Friday, March 27, 2009

Waifs & Return to Paradise

I spent the last two days with my friend Cathy. She's from California, somewhere in Silicon Valley. She's forty-nine. I met her when she was twenty-0ne. I mentioned to her that she was a waif when I first met her. We looked it up on Google.

Waif (from the old French guaif: stray beast) refers to a living creature removed by hardship, loss or other helpless circumstances from his or her original surroundings. Cathy agreed: she was a waif. Now she is a powerful women. She has done a lot of work on herself and it's paid off.

I was thinking, though, about this idea of waifs. In the Judeo-Christian tradition, as well as others who express it slightly differently, the first humans were born into a paradisaical setting, a Garden of Eden, where everything was perfect, no problems, no unmet desires, no longing or restlessness, just peace and contentment. Then, because of some transgression, we were cast out
of our paradise and thrust into this world that we now live. From this point of view we are all waifs trying to return to where we originally came, a place where we can live happily ever after.

If you are honest with yourself you might begin to recognize that, although life is not terrible, and is often wonderful, there is great room for improvement.

I went to a workshop once with Harville Hendricks who said that most of us see life as a constant struggle, interrupted by moments of happiness and fun. He believed it could be the opposite: constant happiness and fun interrupted by moments of struggle. Is it possible that it could be even better than than the Garden of Eden? There is some truth behind all fairy tales and there is a lot we don't understand. Who really knows what is possible?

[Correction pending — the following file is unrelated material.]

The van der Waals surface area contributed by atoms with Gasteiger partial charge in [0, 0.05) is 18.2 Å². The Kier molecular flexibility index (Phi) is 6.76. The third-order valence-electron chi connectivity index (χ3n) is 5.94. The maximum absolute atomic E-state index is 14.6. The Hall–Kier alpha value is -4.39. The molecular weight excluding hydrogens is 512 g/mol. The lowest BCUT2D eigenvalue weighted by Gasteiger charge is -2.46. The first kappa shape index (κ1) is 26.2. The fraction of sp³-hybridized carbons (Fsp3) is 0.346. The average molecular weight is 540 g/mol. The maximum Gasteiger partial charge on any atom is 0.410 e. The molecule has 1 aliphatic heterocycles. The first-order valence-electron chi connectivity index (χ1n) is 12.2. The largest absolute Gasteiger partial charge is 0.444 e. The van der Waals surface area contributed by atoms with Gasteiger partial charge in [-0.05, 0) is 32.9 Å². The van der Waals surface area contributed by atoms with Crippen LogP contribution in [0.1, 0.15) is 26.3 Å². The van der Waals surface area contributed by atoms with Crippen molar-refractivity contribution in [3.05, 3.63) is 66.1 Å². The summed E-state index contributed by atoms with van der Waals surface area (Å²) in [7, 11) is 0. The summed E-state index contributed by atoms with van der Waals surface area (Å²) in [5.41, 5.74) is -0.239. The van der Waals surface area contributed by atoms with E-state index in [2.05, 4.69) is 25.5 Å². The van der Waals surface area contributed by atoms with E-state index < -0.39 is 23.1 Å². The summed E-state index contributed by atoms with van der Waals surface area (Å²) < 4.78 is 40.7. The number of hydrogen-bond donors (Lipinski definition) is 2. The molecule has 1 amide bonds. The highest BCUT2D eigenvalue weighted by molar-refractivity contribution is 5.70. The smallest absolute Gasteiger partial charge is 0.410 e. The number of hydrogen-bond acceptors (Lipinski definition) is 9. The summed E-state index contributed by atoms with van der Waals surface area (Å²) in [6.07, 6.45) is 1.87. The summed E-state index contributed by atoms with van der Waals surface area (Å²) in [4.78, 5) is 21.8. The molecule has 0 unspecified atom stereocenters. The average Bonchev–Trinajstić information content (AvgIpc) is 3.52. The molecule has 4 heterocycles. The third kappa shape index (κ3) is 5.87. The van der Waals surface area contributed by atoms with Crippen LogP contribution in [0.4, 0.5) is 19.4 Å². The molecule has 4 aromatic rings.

What is true for sure though, is that our existing situation is problematic and can be improved. It will not be improved unless there is significant change. We are trying to hold on to our old ways and our old habits, hoping that the stock market will go up, that our jobs will be more secure, that our health will improve, that our relationships will flourish. But perhaps we should embrace the crumbling of the old, so that we might create the possibility of the new, and better. This may seem a little risky, but in my mind, we have very little to lose.

1 comment:

  1. Maybe our perspective is distorted and its not to "embrace the crumbling of the old so that we create the possibility of something new and better" butlook at the old with a different "set of eyes" to see how good it really is.

    When I remember (which is difficult to do because of on-setting old-timers)to read your blog, I enjoy what you have to say.

    Your Friend in Confusion, Steven